Expect more big wildfires for a while . . .
The trend toward larger, hotter wildfires in this part of the country is rapidly becoming the new normal.
In the four decades between 1960 and 1999, wildfires in the United States scorched more than 7 million acres in a single year just once. Since 2000? Eight times, with 2012 at 8.8 million acres and still climbing. The annual number of wildfires exceeding 25,000 acres in 11 Western states has quintupled since the 1970s, according to a Climate Central report released last month.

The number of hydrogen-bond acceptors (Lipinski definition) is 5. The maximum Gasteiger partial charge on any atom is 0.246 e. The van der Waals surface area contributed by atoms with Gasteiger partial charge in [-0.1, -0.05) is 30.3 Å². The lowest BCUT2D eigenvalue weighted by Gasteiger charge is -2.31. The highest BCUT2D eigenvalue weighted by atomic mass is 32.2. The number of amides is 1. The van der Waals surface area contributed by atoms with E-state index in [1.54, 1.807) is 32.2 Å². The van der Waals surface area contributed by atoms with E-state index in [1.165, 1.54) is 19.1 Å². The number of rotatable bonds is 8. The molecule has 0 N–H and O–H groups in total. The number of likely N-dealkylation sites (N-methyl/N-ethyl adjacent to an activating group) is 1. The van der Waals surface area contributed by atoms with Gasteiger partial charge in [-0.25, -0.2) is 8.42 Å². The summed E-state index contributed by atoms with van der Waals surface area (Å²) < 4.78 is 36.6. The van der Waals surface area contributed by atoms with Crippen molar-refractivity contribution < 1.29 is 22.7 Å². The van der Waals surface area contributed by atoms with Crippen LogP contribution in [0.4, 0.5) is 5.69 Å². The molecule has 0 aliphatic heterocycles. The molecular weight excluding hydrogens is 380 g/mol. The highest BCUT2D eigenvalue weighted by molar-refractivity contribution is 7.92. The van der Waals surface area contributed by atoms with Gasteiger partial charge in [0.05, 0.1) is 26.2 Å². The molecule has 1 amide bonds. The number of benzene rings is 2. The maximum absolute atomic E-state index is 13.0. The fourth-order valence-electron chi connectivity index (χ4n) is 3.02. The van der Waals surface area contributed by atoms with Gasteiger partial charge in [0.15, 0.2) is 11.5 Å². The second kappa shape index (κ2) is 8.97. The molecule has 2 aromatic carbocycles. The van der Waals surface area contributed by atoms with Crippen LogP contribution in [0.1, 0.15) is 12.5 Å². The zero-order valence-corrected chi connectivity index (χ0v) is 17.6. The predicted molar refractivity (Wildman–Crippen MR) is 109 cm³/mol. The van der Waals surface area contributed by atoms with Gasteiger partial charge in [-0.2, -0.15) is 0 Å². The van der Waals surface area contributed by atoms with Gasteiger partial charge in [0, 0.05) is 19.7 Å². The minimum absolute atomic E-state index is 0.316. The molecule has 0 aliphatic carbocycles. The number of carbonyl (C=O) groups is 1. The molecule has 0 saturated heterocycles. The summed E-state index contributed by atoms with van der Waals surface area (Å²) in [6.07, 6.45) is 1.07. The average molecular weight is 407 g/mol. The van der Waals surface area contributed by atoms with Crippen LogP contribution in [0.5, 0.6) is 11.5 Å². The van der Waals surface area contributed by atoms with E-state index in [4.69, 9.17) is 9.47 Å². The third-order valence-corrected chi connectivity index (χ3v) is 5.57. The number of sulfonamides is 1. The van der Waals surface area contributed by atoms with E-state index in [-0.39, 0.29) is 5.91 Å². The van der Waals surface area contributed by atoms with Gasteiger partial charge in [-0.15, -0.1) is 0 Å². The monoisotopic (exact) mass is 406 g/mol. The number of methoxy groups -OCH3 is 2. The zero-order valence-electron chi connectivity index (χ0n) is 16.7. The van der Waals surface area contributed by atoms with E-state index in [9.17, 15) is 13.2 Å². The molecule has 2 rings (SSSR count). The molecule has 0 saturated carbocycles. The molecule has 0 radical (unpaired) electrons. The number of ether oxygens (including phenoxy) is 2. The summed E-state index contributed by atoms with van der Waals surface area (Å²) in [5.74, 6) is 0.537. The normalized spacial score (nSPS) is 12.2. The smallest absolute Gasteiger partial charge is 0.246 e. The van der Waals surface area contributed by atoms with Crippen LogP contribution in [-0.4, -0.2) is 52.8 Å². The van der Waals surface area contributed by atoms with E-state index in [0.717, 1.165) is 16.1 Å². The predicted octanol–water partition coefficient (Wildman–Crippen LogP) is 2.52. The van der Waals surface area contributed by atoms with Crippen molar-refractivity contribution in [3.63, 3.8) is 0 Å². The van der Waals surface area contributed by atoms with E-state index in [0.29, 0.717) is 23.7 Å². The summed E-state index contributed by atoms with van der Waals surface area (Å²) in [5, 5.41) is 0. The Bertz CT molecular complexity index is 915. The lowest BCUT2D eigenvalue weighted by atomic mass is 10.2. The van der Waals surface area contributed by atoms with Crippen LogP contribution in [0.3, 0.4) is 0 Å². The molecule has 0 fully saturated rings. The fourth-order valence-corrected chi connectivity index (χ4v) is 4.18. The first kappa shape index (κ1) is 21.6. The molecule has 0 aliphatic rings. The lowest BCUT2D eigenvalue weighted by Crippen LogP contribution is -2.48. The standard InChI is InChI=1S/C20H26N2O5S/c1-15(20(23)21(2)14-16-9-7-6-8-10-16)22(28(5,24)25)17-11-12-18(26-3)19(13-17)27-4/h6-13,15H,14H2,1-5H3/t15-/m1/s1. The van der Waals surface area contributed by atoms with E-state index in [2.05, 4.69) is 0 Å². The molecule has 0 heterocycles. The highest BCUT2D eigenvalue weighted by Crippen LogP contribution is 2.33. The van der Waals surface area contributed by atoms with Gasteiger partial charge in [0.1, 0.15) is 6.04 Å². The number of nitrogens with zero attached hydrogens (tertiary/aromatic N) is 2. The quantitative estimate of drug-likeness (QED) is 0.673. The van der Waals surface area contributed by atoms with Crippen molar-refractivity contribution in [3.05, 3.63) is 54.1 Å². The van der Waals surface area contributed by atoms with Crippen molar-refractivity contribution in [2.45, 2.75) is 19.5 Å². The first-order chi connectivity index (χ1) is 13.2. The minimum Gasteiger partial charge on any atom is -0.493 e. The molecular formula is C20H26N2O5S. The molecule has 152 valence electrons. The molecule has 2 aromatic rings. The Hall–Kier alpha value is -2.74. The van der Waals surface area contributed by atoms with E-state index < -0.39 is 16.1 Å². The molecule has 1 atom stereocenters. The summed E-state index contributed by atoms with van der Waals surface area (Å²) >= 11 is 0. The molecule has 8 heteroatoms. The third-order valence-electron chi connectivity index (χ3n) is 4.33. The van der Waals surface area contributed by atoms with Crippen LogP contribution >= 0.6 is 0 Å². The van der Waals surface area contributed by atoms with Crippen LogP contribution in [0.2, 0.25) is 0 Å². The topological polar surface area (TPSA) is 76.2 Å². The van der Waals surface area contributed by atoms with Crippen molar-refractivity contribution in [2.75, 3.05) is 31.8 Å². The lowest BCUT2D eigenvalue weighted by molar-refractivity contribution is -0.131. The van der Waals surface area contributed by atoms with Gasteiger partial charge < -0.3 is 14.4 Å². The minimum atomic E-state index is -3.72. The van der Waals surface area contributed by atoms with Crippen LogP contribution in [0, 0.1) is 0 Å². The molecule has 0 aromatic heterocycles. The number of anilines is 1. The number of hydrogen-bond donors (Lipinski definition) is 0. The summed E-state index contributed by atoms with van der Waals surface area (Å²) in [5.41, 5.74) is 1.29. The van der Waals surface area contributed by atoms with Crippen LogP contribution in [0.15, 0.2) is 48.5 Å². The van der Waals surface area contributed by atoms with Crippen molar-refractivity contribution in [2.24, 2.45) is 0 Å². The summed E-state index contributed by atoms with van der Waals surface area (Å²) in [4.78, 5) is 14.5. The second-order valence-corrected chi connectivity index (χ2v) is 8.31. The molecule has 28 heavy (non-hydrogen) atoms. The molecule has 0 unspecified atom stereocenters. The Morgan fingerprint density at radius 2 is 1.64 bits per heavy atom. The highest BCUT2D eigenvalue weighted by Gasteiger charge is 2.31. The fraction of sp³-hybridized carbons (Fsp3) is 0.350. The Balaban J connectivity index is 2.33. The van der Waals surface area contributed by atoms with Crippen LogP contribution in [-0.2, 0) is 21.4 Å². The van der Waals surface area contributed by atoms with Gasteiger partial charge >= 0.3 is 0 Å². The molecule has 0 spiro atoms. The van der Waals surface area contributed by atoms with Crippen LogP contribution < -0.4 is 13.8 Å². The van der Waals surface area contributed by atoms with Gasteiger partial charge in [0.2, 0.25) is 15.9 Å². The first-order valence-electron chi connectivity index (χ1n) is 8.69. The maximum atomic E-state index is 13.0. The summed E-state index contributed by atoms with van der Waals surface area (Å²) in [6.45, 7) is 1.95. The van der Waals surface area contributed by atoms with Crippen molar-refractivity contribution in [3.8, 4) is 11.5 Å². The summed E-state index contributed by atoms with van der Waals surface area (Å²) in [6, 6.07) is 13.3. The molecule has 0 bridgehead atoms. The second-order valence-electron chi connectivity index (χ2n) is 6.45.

The causes, fire ecologists say, are simple enough. A century of fire suppression and traditional “pick-and-pluck” logging practices that removed the largest, most fire-resistant trees have transformed open stands of ponderosa pine into multi-tiered, lower-crowned forests of thinner-barked trees more susceptible to spruce budworm and bark beetle — and catastrophic wildfire.